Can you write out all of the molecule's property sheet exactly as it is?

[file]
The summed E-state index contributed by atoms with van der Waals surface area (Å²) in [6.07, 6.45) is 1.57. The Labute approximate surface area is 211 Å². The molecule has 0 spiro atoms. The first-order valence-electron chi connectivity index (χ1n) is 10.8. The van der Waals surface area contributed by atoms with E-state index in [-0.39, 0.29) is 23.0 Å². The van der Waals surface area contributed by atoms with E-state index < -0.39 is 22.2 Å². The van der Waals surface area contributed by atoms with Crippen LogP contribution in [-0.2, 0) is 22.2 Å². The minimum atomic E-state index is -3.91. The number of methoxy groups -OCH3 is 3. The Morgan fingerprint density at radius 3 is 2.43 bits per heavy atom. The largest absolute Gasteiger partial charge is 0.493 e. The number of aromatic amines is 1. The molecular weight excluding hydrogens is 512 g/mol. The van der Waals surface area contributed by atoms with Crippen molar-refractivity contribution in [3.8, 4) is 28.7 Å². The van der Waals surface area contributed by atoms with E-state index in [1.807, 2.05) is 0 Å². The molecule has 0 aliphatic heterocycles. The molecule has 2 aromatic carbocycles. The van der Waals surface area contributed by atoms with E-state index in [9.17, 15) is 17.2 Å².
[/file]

The summed E-state index contributed by atoms with van der Waals surface area (Å²) in [6.07, 6.45) is 1.57. The Labute approximate surface area is 211 Å². The molecule has 0 spiro atoms. The first-order valence-electron chi connectivity index (χ1n) is 10.8. The van der Waals surface area contributed by atoms with E-state index in [-0.39, 0.29) is 23.0 Å². The van der Waals surface area contributed by atoms with E-state index < -0.39 is 22.2 Å². The van der Waals surface area contributed by atoms with Crippen LogP contribution in [-0.2, 0) is 22.2 Å². The minimum atomic E-state index is -3.91. The number of methoxy groups -OCH3 is 3. The Morgan fingerprint density at radius 3 is 2.43 bits per heavy atom. The largest absolute Gasteiger partial charge is 0.493 e. The number of aromatic amines is 1. The molecular weight excluding hydrogens is 512 g/mol. The van der Waals surface area contributed by atoms with Crippen molar-refractivity contribution in [3.8, 4) is 28.7 Å². The van der Waals surface area contributed by atoms with E-state index in [1.807, 2.05) is 0 Å². The molecule has 0 aliphatic heterocycles. The molecule has 2 aromatic carbocycles. The van der Waals surface area contributed by atoms with E-state index in [9.17, 15) is 17.2 Å².